It’s also VERY important, when we are discussing issues like these about which we are passionate and have strong opinions, to remain civil, respectful, and polite. This was an important point shared by Representative Cyndi Munson (@CyndiMunson85) at Friday night’s town hall.

If you’re headed to our Oklahoma capitol this week, even when you’re meeting with a state official who has an opposite opinion to yours, remember to take the high road and choose kindness. Yes many of us are frustrated and angry, and yes we want our state elected officials to take action to remedy the economic emergency we find ourselves in today in Oklahoma. Angry confrontation is unlikely to be constructive, however. What CAN be constructive when it comes to meeting with legislators and others, however, is SHARING OUR STORIES.

Share your story in person, and share it online. Share it on Facebook, on Twitter, on your personal blog, or somewhere else. Use the hashtag #OklaEd to find a wider audience for your story. As Oklahoma educators, we are well connected with social media. Follow this Twitter list of almost 1000 Oklahoma educators. Amplify other Oklahoma educator voices.

Most of all, however, remember to TELL YOUR STORY with kindness, respect, humility, and love. It’s one of our most effective weapons to change hearts and minds in this struggle for our students, our communities, and our future.

Our Teacher Walkout Needs to be Extended Not Short

In Friday’s townhall meeting, Representative Jason Dunningham (@jdunnington) was clear that to be effective, the Oklahoma teacher walkout needs to last longer than one day. Rep Dunningham stated that many Oklahoma lawmakers will be both surprised and nervous if Oklahoma teachers continue to show up at the state capitol on day 2, day 3, day 4, or longer following the April 2nd launch of the walkout.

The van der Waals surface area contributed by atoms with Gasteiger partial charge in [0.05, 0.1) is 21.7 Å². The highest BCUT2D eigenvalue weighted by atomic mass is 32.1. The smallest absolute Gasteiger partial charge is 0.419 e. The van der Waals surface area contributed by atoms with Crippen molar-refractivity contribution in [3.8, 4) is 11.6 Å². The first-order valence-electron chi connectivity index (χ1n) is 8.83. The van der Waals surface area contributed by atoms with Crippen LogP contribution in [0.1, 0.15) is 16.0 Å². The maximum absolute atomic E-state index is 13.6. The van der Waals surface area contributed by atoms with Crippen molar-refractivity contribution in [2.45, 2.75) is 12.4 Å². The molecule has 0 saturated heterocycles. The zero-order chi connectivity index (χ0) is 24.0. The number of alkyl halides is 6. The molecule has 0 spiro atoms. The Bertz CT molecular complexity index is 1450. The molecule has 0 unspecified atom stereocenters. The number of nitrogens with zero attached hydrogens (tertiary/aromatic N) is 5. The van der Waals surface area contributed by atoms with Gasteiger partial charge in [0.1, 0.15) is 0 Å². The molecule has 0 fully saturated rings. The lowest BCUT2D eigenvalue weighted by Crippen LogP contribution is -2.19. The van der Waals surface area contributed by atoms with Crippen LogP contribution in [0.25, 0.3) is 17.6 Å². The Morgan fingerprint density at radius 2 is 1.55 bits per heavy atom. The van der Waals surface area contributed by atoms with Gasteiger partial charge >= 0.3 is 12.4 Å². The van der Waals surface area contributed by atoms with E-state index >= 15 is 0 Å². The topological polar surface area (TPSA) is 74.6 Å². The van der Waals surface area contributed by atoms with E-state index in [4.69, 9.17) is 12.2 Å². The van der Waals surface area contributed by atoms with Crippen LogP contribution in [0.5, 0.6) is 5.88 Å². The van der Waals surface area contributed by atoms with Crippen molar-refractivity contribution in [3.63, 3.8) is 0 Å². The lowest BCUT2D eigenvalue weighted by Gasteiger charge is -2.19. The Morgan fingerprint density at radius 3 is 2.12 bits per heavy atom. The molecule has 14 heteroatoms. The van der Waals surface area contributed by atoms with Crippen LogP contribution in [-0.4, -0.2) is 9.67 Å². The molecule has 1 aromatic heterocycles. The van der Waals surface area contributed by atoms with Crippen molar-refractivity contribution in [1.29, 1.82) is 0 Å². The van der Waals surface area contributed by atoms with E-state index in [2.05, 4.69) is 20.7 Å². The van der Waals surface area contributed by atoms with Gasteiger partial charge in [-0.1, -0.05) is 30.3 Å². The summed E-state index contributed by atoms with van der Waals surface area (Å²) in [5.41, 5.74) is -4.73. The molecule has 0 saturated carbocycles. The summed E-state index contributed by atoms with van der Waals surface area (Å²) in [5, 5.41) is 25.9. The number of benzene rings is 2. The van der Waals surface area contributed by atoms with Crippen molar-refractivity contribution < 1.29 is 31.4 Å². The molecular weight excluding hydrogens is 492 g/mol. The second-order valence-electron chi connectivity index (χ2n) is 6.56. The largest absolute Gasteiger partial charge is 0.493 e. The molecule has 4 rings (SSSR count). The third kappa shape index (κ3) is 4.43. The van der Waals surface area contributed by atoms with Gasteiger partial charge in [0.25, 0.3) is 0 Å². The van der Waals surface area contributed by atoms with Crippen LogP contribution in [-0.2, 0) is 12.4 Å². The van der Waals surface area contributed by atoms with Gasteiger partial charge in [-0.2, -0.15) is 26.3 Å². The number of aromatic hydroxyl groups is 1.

Governor Mary Fallin and some (or many) of our current Oklahoma legislators want this teacher walkout to be a one-day flash in the pan. They should be embarrassed by the way their lack of leadership has put our state in an economic quagmire. Webster’s defines quagmire as “a difficult, precarious, or entrapping position.” We cannot find our way out of our funding quagmire in Oklahoma with the limited legislation that was passed last week in the House and the Senate. YES it was historic, and YES it was a step in the right direction, but NO it was not enough.

To effectively pressure our Oklahoma state legislators to take action that addresses long term economic needs of our state and state agencies, the teacher walkout needs to be MULTI-day and not just a ONE-day event.

Long Term State Revenue Solutions Are Needed

As previously noted, Oklahoma teachers are staging this walkout not only because our teachers DESERVE a substantial pay raise, but also because our state has severe funding problems which must change.

Senator Kay Floyd (@KayFloydOK) made this point in a persuasive and articulate matter during Friday evening’s town hall meeting. She exhorted the audience to recognize,

We’ve got to take a long term focus when it comes to raising revenue in Oklahoma. We must consider our values and the kind of state in which we want to live.